Live your new life (Colossians 2:6-15)

What have you got up to this week?  Who has:

  • Visited a pub or café for an outdoor drink and meal?
  • Been to the barbers/hairdressers?
  • Done a bit of non-essential shopping?
  • Stayed away overnight somewhere?
  • Gone to the zoo?

These are things that would have seemed commonplace and normal back in 2019 and yet we could not do them up until this week due to COVID restrictions. As from Monday the rules and fines against these activities were cancelled and so we are now able to do these things again. Yet for many people, there will be still a wariness about the return to normal. For many, it will still be weeks or months before we feel ready to do these things. We’ve been given our lives back but it seems that there is a little bit of a barrier to taking them back up again.

The theme of today’s Bible passage is all about being given life, not just our lives back but new life. Are we going to take up those lives and live as we are now free to do. You see, Paul’s point is that you have received Christ -and all the benefits of his death and resurrection so live the new life you have received.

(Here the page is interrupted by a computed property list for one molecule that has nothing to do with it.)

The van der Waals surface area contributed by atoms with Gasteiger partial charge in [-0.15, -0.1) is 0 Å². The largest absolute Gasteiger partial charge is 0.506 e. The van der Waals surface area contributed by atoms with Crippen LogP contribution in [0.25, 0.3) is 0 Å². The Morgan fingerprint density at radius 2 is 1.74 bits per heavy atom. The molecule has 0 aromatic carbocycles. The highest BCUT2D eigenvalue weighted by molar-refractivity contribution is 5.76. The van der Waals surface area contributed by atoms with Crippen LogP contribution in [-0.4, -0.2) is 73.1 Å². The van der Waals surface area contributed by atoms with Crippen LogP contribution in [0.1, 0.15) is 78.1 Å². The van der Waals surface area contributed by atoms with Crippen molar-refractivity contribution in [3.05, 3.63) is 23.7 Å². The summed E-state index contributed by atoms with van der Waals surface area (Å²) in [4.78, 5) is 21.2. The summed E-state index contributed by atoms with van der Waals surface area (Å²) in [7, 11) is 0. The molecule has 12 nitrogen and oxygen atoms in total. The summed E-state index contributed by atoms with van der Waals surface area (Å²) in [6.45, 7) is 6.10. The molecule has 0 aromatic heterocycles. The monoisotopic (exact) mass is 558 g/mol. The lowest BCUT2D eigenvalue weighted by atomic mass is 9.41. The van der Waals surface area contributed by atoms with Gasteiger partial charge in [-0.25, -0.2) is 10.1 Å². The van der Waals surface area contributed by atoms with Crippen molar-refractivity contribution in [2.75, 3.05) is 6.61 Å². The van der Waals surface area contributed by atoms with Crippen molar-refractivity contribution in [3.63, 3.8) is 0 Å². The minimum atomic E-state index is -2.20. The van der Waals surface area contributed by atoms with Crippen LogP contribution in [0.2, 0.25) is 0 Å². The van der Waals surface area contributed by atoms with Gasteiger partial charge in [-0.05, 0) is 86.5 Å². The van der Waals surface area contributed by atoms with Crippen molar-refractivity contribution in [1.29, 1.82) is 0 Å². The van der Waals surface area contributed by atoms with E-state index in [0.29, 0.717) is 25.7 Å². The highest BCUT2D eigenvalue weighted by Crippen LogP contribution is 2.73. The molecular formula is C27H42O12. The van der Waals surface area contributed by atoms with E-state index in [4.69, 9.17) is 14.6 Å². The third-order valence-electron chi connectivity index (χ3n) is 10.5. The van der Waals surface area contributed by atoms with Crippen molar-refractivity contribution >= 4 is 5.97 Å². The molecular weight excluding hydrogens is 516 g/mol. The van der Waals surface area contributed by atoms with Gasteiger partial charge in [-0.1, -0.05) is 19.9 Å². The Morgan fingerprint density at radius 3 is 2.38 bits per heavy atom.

Allow the good news of the Gospel to influence how you live your life (v6-7)

There are two commands in these verses, to walk and to watch.  The first command (v6) to walk is about how we live.  Walking is metaphorically associated with conduct but also about who we walk behind or with, the company we keep, the one that we follow. So this is a call to follow Christ so that  our lives are marked out as distinctive. Notice that this follows out of receiving Christ, this is about the consequences of salvation not about how we live. However, it is also worth remembering that how we receive Christ, how we come to faith is likely to be reflected in how we go on in our lives. That’s why it is so important that the Gospel is presented clearly without compromise and without dependency on manipulation and gimmick.

So godly lives grow out of the Gospel out of having that life changing encounter with Christ. Because of this, Paul emphasises the importance of getting rooted and established in your faith (v7). Rather than hitting us with a list of dos and don’ts at this stage, he says that the important thing is to get yourself rooted in Christ just as plants need to put down good roots so they can draw upon nutrients and water to grow strong.  So, we need to be rooted in God’s Word taking time to read it, study it and meditate on it, hearing solid Bible teaching so that we allow it to do its work.